5000 Cartier Avenue, New Orleans, Louisiana, September 2005. Photograph© Robert Polidori
In case you haven't seen it, check out Spike Lee's Katrina Documentary: "When The Levees Broke: A Requiem In Four Acts". It is, I think, a very important film and required viewing for all Americans or anyone concerned about the damage and carelessness of the policies that the smug and contemptable pricks in Washington have brought forth in our country. Alright, I'm gonna restrain myself and not go off any further. I have no interest in turning this blog into a political forum. It's about the music.
A few months ago I was at the Met with a friend of mine to see the Robert Polidori show of post-Katrina Photographs. The pictures reek of death. They are for the most part, the interiors and exteriors of homes and lives destroyed by the flood. No people, just ruins and remnants. To lighten the mood, I turned to my friend and said, half-jokingly "think of all the records that were lost!" No doubt, a good deal of the history of what we call American music originates from, and is/was archived in the Crescent City.
Well, I saw this article the other day and my heart sank .
"...Danny Barker, who was born in 1909 and would have been known merely as a fine, early-period guitar and banjo player, were it not for his compulsion to document the first chapters of jazz history.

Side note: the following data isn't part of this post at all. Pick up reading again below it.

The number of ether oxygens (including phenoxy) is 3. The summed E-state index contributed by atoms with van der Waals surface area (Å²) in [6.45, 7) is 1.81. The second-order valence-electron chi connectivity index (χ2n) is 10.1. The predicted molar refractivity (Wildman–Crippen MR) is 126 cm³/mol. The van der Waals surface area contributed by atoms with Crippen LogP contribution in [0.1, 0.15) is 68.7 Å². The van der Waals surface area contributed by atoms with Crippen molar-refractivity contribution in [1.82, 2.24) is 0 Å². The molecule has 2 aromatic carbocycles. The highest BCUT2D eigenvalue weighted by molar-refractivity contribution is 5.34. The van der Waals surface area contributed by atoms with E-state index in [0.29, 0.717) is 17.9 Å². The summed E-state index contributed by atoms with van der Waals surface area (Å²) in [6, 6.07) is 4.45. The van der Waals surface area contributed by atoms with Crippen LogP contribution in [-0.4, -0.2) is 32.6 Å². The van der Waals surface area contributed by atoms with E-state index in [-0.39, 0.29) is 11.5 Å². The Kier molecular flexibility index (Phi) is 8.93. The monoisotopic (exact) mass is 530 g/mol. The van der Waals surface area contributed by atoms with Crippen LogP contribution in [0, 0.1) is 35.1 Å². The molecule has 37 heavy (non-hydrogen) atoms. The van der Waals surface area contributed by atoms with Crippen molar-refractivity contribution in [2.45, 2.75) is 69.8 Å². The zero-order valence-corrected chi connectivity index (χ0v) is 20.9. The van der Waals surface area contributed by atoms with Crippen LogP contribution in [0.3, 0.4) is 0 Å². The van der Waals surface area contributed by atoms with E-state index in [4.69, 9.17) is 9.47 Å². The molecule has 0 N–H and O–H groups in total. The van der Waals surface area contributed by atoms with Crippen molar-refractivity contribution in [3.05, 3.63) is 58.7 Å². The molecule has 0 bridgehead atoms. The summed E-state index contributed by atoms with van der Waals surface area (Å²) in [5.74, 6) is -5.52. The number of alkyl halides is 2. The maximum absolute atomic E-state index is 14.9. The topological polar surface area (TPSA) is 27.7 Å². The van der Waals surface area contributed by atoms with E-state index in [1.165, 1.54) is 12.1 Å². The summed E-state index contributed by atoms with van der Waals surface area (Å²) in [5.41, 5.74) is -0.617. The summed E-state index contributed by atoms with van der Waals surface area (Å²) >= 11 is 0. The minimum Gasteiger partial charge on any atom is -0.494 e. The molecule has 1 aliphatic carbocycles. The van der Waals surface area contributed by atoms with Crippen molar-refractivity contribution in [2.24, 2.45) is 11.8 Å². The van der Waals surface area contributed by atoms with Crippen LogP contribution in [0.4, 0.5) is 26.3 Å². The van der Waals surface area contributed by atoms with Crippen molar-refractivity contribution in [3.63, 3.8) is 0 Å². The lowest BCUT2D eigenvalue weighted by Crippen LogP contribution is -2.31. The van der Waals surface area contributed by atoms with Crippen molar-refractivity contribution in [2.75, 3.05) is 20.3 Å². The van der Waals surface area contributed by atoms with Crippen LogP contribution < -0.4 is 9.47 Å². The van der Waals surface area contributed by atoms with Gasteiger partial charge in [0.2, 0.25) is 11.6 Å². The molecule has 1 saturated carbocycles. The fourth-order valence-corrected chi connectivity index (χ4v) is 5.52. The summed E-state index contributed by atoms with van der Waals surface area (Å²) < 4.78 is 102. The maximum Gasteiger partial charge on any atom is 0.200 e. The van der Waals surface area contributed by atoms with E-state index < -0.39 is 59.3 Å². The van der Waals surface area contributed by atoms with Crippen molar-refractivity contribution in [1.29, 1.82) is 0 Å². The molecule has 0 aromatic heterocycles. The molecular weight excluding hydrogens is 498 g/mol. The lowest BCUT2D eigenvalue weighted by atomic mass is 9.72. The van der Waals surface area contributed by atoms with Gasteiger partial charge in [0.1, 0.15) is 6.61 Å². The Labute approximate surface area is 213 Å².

Early in life, Barker had befriended the first jazz composer, New Orleanian Jelly Roll Morton, when Morton was attempting to revive his career in New York, from 1938 to 1940. It was Barker who shot the best-known photographs of Morton in Harlem, and thereafter Barker collected every shred of paper, image and recording of early jazz that he could find.
Until his death in 1994, at age 85, Barker continually augmented the collection he jammed into a 17-by-20-foot room at the back of his New Orleans house, on Sere Street. Anyone who ever stepped into the single-story home had to be startled by the sheer volume of material packed into it, floor to ceiling.
“When he would come home at night, he would sit at the kitchen table and he would work on things, write a song lyric or work on a chapter for a book,” recalled his daughter, Sylvia Barker.
“And when the housekeeper came in the morning, he’d say, `Just take all my stuff and throw it all in a bag.’”
Hundreds, perhaps thousands of these little plastic bags filled the back room. They included unique material: questionnaires Barker distributed to New Orleans musicians as far back as the 1940s; unpublished manuscripts for first-person articles he was writing about early jazz; original, black-and-white negatives documenting the musicians he had known for more than 50 years; and handwritten notes, artifacts and music from uncounted sources.
Though representatives of the Hogan Jazz Archive at Tulane were able to rescue Baker’s collection of commercial recordings from the front of the house, most of his treasures in back were floating in waterlogged plastic bags.
Even material that the Barker family had put in safe-deposit boxes in a nearby bank, such as his literary manuscripts, succumbed.
All but 20 boxes of material was lost—more than 80 percent of Barker’s collection, according to Raeburn, the Hogan archive’s curator.
“Everything was gook, said Sylvia Barker.
This story originally appeared in the Chicago Tribune, by Howard Reich